Scripture Characters - for the Young.
2 KINGS v. 3.

ISRAEL was now in a state of much depression and weakness, because of the general apostasy of its people from the service and worship of the true God. And Syria, on its northern borders, was the common instrument of its humiliation and chastisement.

In one of the frequent forays which marauding companies of Syrians had made into the land for purposes of insult and plunder, they had carried away captive, a little Israelitish maiden, who appears to have belonged to one of the few families that in the midst of wide-spread degeneracy, had remained faithful to the God of their fathers. Perhaps, in the division of the spoils on their return, she had been allotted to Syrian household in which we find her. Or we imagine the beautiful and timid captive exposed in the crowded slave-market of Damascus, and way becoming a domestic attendant upon the of Naaman the Syrian.

This man, distinguished for personal valour and for signal military successes which had made the whole land his debtor, was the commander-in-chief of the armies of Syria, and the confidential adviser of his king, to whom he stood nearest in rank and power. It is natural to picture him as living in a palace, in the midst of one of those orchards of apricots, pomegranates, and other trees which, for three thousand years, have made Damascus the garden of the East. But what embittered all his enjoyments, and withered all the beauty of the paradise by which he was surrounded, was the fact that he was afflicted with the terrible and loathsome disease of leprosy, so that, as good Bishop Hall has quaintly said, ' the basest slave in all Syria would not have changed skins with Naaman, had he gotten his office to boot'

He appears to have been a man of much natural generosity, and to have treated the little captive girl so kindly as to have gradually won her confidence and awakened her sympathy; so that, while she did not forget her own kindred and her father's house, and was no stranger to home-sickness, she gradually became, in some degree, reconciled to her captivity. It was not easy for the natural hope and buoyancy of so young a heart, to continue habitually repressed ; and, like the caged bird, she could sing at times even in her bondage.

We may conceive her to have looked on at first with affectionate but silent interest, to have seen the agents of superstition trying all their charms, and the native physicians exhausting all their skill upon her master, in vain; for still the fatal malady, which her Hebrew education had taught her to regard with peculiar dread and aversion, made steady progress, consuming his strength and 'wasting his beauty like a moth' and threatened soon to turn that splendid mansion into a house of mourning. Waiting from day to day upon her mistress, she read in her countenance the darkening signs of anxiety and sorrow; and unable at length to repress the thoughts which had often risen in her mind, with affectionate artlessness she one day dropped the kind hint: 'Would God my lord were with the prophet that is in Samaria! He would recover him of his leprosy.'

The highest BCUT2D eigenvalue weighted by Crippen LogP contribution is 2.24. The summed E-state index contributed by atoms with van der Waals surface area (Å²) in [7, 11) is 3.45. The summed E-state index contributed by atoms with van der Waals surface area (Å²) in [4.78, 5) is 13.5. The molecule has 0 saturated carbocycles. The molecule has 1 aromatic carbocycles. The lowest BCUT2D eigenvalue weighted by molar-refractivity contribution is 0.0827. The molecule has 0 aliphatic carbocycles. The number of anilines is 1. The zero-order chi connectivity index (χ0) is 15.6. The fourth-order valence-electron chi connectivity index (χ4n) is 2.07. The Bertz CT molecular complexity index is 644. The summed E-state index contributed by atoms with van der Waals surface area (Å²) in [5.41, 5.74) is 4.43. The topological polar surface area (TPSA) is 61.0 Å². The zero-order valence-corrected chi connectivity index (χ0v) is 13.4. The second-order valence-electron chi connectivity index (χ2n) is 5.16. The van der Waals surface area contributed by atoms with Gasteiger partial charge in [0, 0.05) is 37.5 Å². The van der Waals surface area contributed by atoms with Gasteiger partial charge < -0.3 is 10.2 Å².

Here was a gleam of light in the midst of the thickening gloom. Her mistress reports the words of the little maiden to her husband ; and as the dying man hears them, he once more begins to hope for life. Further inquiry increases the hope; and he resolves that he will try this one additional means for recovery.

We know from the later portions of the narrative how it sped with Naaman. Hastening into Samaria with a numerous retinue suited to his rank, with pieces of gold, and talents of silver, and changes of raiment for presents, the snowy peaks of Lebanon soon rose between him and his native Syria. He waited in his chariot at the door of the prophet Elisha. And the result was, that he was not only delivered from his leprosy but from his idolatry, that he obtained in one day both health and salvation, and returned rejoicing to his own land, a worshipper and servant of the only living and true God who made the heavens and the earth.

Now we may look at this story, in its incidents and issues, in two lights,—in the illustrations which it gives us of the manner in which God made known His name and vindicated His glory, in those times, among heathen nations; and in the general principles and lessons for all times which it suggests.

I. Viewing it for a little in the former of these aspects, we may take occasion from it to correct the mistaken opinion into which some have fallen respecting the exclusive nature of the ancient Judaism.